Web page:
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#129- Gimme Shelter

Quick recap: This documentary follows the Rolling Stones on their worldwide tour in 1969, although the focus is mainly on the tragedy at the Altamont Speedway December of that year.

The post will be Mick Jagger heavy. Deal with it.

The post will be Mick Jagger heavy. Deal with it.

Fun (?) fact: Meredith Hunter, the guy who was stabbed by the Hell’s Angels, was not actually murdered during ‘Sympathy for the Devil’ but instead ‘Under My Thumb’.


My thoughts: Mick. Jagger.  Oh my god, Mick Jagger. I know that the documentary touched on a few complex issues in the music world, but let’s just sit for a minute and appreciate Mick Jagger. Go ahead. Take a minute. I’ll be right here.

Good? Ok. So I’ve never been a big Rolling Stones fan, although I certainly appreciate their talent and influence on virtually every rock band in existence. I think the reason I never got into them is because I’ve only heard their biggest hits on classic rock stations and it never occurred to me just how important they were/are. After watching Gimme Shelter, I get it. What’s funny about that is that this isn’t the sort of music documentary that most people are familiar with: a lighthearted look at a hard working group who spend long days on the road, meet with thousands of fans and still manage to find time to goof off.* Gimme Shelter is a critical look at The Stones and their decision to hire Hell’s Angels to protect them as well as the counter culture movement in general.

* The only music documentary I am familiar with. Unfortunately, not on this list.

* The only music documentary I am familiar with. Unfortunately, not on this list.

My take on the whole thing is that everyone had a hand in this and yet who’s really to blame? Starting with the Rolling Sones, when it was announced they would be doing a free concert at a speedway, I knew things wouldn’t end well. They were one of the biggest groups at the time, if not the biggest. Practically the entire country would try to come to this. Which leads to their decision to use the Hell’s Angels to protect them. I read that there is a Hell’s Angels in Britain that the Stones used before, but they were much less violent. It seems that they didn’t know what they were getting into until it started getting out of hand. Which leads to the audience’s part in all of this. There were over 300,000 people in attendance that night and I would guess that most there were on something. People showed up expecting a Woodstock but instead it turned ugly and violent. Meredith Hunter’s death is incredibly sad, but as it was later noted, he had pulled out a gun and one of the Hell’s Angels stabbed him in self-defense. It’s hard to say how this all could’ve been prevented except to maybe have not had the concert at all.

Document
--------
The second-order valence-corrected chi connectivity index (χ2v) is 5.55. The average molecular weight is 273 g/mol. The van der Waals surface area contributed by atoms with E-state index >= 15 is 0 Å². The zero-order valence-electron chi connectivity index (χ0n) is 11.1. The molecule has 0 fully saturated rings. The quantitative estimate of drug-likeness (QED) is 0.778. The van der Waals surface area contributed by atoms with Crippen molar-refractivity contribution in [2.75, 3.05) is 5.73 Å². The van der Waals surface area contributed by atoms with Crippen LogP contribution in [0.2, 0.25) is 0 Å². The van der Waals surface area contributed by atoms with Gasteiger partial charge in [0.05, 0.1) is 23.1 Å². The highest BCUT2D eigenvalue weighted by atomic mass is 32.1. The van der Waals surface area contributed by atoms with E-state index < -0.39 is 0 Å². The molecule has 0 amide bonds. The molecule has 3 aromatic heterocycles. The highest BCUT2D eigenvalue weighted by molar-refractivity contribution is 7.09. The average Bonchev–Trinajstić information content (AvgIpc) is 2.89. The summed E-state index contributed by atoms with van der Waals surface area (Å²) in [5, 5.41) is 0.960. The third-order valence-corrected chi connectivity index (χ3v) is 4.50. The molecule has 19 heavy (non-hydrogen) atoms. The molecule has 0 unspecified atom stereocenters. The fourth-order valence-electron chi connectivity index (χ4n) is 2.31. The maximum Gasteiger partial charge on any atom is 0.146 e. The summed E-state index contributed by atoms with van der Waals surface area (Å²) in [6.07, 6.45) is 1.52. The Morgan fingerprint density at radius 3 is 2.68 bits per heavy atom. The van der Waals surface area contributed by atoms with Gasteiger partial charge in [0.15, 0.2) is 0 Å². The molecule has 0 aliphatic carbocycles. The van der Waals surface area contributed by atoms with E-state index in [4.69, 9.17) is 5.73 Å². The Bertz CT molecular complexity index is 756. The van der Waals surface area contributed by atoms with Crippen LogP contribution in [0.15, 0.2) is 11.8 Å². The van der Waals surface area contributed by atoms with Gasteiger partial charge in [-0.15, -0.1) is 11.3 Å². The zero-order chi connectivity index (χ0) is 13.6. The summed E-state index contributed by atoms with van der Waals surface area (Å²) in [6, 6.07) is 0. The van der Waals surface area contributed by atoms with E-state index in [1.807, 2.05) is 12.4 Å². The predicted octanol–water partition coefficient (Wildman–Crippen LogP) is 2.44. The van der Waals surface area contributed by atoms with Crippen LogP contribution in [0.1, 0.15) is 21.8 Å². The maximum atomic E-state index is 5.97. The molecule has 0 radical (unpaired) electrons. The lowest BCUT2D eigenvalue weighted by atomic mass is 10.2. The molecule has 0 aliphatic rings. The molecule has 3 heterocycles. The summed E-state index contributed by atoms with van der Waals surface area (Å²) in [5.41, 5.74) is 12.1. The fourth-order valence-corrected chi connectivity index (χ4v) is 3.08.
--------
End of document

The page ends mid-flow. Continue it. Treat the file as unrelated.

It’s powerful enough to see the crowd start to get out of hand and even more powerful to actually watch as the death occurs. The Stones keep playing during all of this although they do say at some point that a doctor is needed. I imagine that stopping the concert at this point would’ve been useless because that would’ve probably started a riot. So it isn’t until the end of the movie that we see The Stones sitting and watching the footage of the concert and feeling the weight of their consequences. And it isn’t even that they are to blame necessarily, but that there are consequences to everything, especially with  such explosive fame as theirs.


Final review: 4/5. A little slow at first but very powerful at the end.

Up next: The Burmese Harp

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